Q: What research efforts pertain to the ongoing evolution of the All Asset strategies’ investment process?

Harvey: Early in my career, I published a paper called “The Variation of Economic Risk Premiums.”[ii] The idea was simple. Certain sources of risk are persistent – and usually predictable. In the depths of a recession when markets have fallen, risk premiums tend to be higher. Of course, identifying persistent and predictable sources of risk are equally as important today.

Rob’s research has demonstrated that factors tend to exhibit momentum-like behavior. This information has proven useful in the creation of multi-factor equity strategies that dynamically adjust factor allocations. PIMCO offers these strategies, and we employ them in the All Asset funds.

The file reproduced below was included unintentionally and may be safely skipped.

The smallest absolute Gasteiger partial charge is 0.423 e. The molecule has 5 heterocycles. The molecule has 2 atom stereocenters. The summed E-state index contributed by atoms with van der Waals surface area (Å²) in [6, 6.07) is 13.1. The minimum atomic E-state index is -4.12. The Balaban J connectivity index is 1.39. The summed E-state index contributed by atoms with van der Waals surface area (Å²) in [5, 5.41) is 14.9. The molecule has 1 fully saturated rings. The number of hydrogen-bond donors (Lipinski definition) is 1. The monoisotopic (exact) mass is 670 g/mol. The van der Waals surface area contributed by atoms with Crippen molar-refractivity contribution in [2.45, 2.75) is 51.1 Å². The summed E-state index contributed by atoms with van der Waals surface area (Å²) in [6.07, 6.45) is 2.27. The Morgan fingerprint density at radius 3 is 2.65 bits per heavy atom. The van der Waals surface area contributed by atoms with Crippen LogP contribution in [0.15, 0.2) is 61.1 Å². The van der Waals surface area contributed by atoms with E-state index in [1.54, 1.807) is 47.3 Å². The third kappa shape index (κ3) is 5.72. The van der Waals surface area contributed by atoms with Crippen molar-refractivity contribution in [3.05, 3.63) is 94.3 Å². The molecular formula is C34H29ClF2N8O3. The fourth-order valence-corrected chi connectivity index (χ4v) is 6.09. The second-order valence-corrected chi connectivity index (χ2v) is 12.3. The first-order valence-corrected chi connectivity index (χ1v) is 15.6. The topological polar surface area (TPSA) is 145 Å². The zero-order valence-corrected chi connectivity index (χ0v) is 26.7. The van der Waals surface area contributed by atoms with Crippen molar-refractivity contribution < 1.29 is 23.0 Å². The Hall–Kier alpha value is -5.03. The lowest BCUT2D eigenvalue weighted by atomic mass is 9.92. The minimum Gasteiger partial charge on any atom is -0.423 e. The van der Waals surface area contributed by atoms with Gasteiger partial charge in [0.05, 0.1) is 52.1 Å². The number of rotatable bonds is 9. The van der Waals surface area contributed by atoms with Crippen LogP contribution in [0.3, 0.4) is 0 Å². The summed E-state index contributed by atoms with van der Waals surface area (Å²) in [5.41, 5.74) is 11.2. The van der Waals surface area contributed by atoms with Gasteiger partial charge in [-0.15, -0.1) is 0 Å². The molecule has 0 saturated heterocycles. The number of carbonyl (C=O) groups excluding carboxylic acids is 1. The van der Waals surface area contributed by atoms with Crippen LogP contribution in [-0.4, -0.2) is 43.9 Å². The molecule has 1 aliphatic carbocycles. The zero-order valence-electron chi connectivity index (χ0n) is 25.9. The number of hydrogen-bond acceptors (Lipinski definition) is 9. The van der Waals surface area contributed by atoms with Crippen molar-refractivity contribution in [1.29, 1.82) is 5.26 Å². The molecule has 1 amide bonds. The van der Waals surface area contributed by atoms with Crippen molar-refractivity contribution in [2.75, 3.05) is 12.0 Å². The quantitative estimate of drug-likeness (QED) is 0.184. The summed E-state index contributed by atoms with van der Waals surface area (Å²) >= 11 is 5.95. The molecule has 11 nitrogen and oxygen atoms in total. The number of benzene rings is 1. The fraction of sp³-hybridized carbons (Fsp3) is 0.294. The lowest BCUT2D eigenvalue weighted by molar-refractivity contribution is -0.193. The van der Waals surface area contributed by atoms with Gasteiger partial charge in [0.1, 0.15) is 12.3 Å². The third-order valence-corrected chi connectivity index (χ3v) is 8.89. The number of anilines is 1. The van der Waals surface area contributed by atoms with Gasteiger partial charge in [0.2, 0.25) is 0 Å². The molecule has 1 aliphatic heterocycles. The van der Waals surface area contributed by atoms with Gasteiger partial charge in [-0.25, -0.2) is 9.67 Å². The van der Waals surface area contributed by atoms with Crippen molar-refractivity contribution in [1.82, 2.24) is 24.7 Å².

Recently, Rob and Chris have overseen a new key research initiative: a suite of quantitative models that attempt to identify and exploit periods of persistence that are complementary to the All Asset funds’ existing tactical models and the underlying strategies already engaged in this endeavor. Two recent papers, “Momentum Turning Points"[iii] and “Breaking Bad Trends,”[iv] explore an important finding of this research initiative.

Many models apply a static momentum strategy, for example, a 12-month or 1-month lookback window to generate buy or sell short signals. The 12-month lookback (which we refer to as “slow”) may result in missing a price rebound or correction. In contrast, a 1-month lookback (which we refer to as “fast”) may increase the risk of whipsaw from price noise, believing a turning point has materialized when it has not. We find benefits in employing a dynamic weighting scheme across fast and slow signals, contingent on where we believe each asset is in its own market cycle.